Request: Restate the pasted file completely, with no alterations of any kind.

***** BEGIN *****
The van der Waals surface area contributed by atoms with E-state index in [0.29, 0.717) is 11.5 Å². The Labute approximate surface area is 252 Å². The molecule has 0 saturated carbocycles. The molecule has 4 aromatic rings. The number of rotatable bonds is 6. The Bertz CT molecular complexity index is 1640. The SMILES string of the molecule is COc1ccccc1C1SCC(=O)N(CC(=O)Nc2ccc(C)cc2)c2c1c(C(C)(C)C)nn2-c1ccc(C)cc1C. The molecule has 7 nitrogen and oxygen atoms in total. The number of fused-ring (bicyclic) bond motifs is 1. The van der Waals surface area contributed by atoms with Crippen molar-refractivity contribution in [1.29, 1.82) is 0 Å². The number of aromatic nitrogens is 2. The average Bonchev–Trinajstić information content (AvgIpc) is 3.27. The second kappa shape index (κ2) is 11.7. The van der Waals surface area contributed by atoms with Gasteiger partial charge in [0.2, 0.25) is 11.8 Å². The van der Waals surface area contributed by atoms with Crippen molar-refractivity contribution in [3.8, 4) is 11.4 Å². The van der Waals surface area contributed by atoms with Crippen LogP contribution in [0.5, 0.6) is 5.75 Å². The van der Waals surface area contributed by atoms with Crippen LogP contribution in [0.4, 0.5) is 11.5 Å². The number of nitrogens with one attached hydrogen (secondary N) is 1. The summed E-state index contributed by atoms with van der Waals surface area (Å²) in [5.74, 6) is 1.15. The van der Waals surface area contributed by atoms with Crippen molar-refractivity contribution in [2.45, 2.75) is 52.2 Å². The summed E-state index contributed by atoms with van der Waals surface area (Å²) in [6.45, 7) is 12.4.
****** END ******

The van der Waals surface area contributed by atoms with E-state index in [0.29, 0.717) is 11.5 Å². The Labute approximate surface area is 252 Å². The molecule has 0 saturated carbocycles. The molecule has 4 aromatic rings. The number of rotatable bonds is 6. The Bertz CT molecular complexity index is 1640. The SMILES string of the molecule is COc1ccccc1C1SCC(=O)N(CC(=O)Nc2ccc(C)cc2)c2c1c(C(C)(C)C)nn2-c1ccc(C)cc1C. The molecule has 7 nitrogen and oxygen atoms in total. The number of fused-ring (bicyclic) bond motifs is 1. The van der Waals surface area contributed by atoms with Crippen molar-refractivity contribution in [1.29, 1.82) is 0 Å². The number of aromatic nitrogens is 2. The average Bonchev–Trinajstić information content (AvgIpc) is 3.27. The second kappa shape index (κ2) is 11.7. The van der Waals surface area contributed by atoms with Gasteiger partial charge in [0.2, 0.25) is 11.8 Å². The van der Waals surface area contributed by atoms with Crippen molar-refractivity contribution in [3.8, 4) is 11.4 Å². The van der Waals surface area contributed by atoms with Crippen LogP contribution in [0.5, 0.6) is 5.75 Å². The van der Waals surface area contributed by atoms with Crippen LogP contribution in [0.4, 0.5) is 11.5 Å². The number of nitrogens with one attached hydrogen (secondary N) is 1. The summed E-state index contributed by atoms with van der Waals surface area (Å²) in [5.74, 6) is 1.15. The van der Waals surface area contributed by atoms with Crippen molar-refractivity contribution in [2.45, 2.75) is 52.2 Å². The summed E-state index contributed by atoms with van der Waals surface area (Å²) in [6.45, 7) is 12.4.